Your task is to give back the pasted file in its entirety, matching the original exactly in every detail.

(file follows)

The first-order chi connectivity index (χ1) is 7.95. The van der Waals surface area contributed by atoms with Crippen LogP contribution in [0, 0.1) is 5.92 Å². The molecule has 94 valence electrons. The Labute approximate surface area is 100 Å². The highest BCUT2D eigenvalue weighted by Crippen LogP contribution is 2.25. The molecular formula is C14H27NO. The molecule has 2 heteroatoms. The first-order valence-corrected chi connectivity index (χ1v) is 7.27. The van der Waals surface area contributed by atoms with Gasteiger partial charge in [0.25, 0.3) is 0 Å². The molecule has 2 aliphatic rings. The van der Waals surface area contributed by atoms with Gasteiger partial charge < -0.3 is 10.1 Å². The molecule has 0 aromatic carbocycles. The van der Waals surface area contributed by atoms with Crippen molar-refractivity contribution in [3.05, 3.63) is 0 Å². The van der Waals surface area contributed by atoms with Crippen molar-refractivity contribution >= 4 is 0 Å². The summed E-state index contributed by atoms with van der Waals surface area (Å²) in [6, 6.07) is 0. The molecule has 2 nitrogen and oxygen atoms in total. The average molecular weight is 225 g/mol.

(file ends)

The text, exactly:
The first-order chi connectivity index (χ1) is 7.95. The van der Waals surface area contributed by atoms with Crippen LogP contribution in [0, 0.1) is 5.92 Å². The molecule has 94 valence electrons. The Labute approximate surface area is 100 Å². The highest BCUT2D eigenvalue weighted by Crippen LogP contribution is 2.25. The molecular formula is C14H27NO. The molecule has 2 heteroatoms. The first-order valence-corrected chi connectivity index (χ1v) is 7.27. The van der Waals surface area contributed by atoms with Gasteiger partial charge in [0.25, 0.3) is 0 Å². The molecule has 2 aliphatic rings. The van der Waals surface area contributed by atoms with Gasteiger partial charge < -0.3 is 10.1 Å². The molecule has 0 aromatic carbocycles. The van der Waals surface area contributed by atoms with Crippen molar-refractivity contribution in [3.05, 3.63) is 0 Å². The van der Waals surface area contributed by atoms with Crippen molar-refractivity contribution >= 4 is 0 Å². The summed E-state index contributed by atoms with van der Waals surface area (Å²) in [6, 6.07) is 0. The molecule has 2 nitrogen and oxygen atoms in total. The average molecular weight is 225 g/mol.